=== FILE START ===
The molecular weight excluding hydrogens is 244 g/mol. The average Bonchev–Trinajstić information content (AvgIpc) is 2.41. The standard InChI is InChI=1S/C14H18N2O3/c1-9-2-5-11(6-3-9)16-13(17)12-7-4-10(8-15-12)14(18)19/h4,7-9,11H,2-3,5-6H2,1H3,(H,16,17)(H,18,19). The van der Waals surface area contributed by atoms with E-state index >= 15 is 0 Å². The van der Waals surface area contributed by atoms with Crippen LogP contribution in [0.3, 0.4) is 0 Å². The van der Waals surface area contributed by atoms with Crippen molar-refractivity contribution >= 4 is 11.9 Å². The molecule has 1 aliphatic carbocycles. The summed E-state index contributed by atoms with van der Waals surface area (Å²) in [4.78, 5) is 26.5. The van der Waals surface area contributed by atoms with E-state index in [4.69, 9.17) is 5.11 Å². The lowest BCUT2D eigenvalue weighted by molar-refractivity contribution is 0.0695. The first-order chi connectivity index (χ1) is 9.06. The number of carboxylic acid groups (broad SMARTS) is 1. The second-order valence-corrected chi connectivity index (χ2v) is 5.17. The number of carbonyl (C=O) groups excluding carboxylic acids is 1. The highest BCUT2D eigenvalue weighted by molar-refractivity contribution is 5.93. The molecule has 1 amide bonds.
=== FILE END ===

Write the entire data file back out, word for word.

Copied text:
The molecular weight excluding hydrogens is 244 g/mol. The average Bonchev–Trinajstić information content (AvgIpc) is 2.41. The standard InChI is InChI=1S/C14H18N2O3/c1-9-2-5-11(6-3-9)16-13(17)12-7-4-10(8-15-12)14(18)19/h4,7-9,11H,2-3,5-6H2,1H3,(H,16,17)(H,18,19). The van der Waals surface area contributed by atoms with E-state index >= 15 is 0 Å². The van der Waals surface area contributed by atoms with Crippen LogP contribution in [0.3, 0.4) is 0 Å². The van der Waals surface area contributed by atoms with Crippen molar-refractivity contribution >= 4 is 11.9 Å². The molecule has 1 aliphatic carbocycles. The summed E-state index contributed by atoms with van der Waals surface area (Å²) in [4.78, 5) is 26.5. The van der Waals surface area contributed by atoms with E-state index in [4.69, 9.17) is 5.11 Å². The lowest BCUT2D eigenvalue weighted by molar-refractivity contribution is 0.0695. The first-order chi connectivity index (χ1) is 9.06. The number of carboxylic acid groups (broad SMARTS) is 1. The second-order valence-corrected chi connectivity index (χ2v) is 5.17. The number of carbonyl (C=O) groups excluding carboxylic acids is 1. The highest BCUT2D eigenvalue weighted by molar-refractivity contribution is 5.93. The molecule has 1 amide bonds.